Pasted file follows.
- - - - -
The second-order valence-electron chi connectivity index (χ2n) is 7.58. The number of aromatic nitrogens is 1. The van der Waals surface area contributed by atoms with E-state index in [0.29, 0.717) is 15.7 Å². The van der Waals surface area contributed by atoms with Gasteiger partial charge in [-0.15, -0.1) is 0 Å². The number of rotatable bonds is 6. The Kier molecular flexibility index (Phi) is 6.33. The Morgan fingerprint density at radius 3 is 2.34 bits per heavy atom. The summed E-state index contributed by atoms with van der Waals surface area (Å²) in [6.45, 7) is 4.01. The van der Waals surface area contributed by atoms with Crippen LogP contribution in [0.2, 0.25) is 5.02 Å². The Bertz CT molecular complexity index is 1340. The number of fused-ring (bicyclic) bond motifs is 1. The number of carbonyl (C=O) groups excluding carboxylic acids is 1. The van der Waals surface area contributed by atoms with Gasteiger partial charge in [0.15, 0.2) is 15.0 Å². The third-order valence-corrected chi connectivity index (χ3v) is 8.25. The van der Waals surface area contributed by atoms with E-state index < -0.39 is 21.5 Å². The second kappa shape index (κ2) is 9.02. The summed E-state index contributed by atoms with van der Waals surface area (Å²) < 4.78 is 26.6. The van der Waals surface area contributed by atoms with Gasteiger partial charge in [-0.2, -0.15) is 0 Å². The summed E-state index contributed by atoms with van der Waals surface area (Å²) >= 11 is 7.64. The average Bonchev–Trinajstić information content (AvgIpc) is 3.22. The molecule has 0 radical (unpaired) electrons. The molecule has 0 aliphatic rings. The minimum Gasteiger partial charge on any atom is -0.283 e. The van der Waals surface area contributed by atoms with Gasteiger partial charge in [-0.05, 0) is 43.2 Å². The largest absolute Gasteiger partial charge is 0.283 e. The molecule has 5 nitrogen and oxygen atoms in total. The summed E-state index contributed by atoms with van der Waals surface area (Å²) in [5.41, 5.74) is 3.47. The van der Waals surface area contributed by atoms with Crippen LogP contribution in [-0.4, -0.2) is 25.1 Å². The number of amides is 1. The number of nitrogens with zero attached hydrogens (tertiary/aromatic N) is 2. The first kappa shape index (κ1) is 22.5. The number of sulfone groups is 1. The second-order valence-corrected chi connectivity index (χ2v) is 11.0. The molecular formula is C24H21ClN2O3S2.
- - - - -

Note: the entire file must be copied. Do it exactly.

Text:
The second-order valence-electron chi connectivity index (χ2n) is 7.58. The number of aromatic nitrogens is 1. The van der Waals surface area contributed by atoms with E-state index in [0.29, 0.717) is 15.7 Å². The van der Waals surface area contributed by atoms with Gasteiger partial charge in [-0.15, -0.1) is 0 Å². The number of rotatable bonds is 6. The Kier molecular flexibility index (Phi) is 6.33. The Morgan fingerprint density at radius 3 is 2.34 bits per heavy atom. The summed E-state index contributed by atoms with van der Waals surface area (Å²) in [6.45, 7) is 4.01. The van der Waals surface area contributed by atoms with Crippen LogP contribution in [0.2, 0.25) is 5.02 Å². The Bertz CT molecular complexity index is 1340. The number of fused-ring (bicyclic) bond motifs is 1. The number of carbonyl (C=O) groups excluding carboxylic acids is 1. The van der Waals surface area contributed by atoms with Gasteiger partial charge in [0.15, 0.2) is 15.0 Å². The third-order valence-corrected chi connectivity index (χ3v) is 8.25. The van der Waals surface area contributed by atoms with E-state index < -0.39 is 21.5 Å². The second kappa shape index (κ2) is 9.02. The summed E-state index contributed by atoms with van der Waals surface area (Å²) < 4.78 is 26.6. The van der Waals surface area contributed by atoms with Gasteiger partial charge in [-0.2, -0.15) is 0 Å². The summed E-state index contributed by atoms with van der Waals surface area (Å²) >= 11 is 7.64. The average Bonchev–Trinajstić information content (AvgIpc) is 3.22. The molecule has 0 radical (unpaired) electrons. The molecule has 0 aliphatic rings. The minimum Gasteiger partial charge on any atom is -0.283 e. The van der Waals surface area contributed by atoms with Gasteiger partial charge in [-0.05, 0) is 43.2 Å². The largest absolute Gasteiger partial charge is 0.283 e. The molecule has 5 nitrogen and oxygen atoms in total. The summed E-state index contributed by atoms with van der Waals surface area (Å²) in [5.41, 5.74) is 3.47. The van der Waals surface area contributed by atoms with Crippen LogP contribution in [-0.4, -0.2) is 25.1 Å². The number of amides is 1. The number of nitrogens with zero attached hydrogens (tertiary/aromatic N) is 2. The first kappa shape index (κ1) is 22.5. The number of sulfone groups is 1. The second-order valence-corrected chi connectivity index (χ2v) is 11.0. The molecular formula is C24H21ClN2O3S2.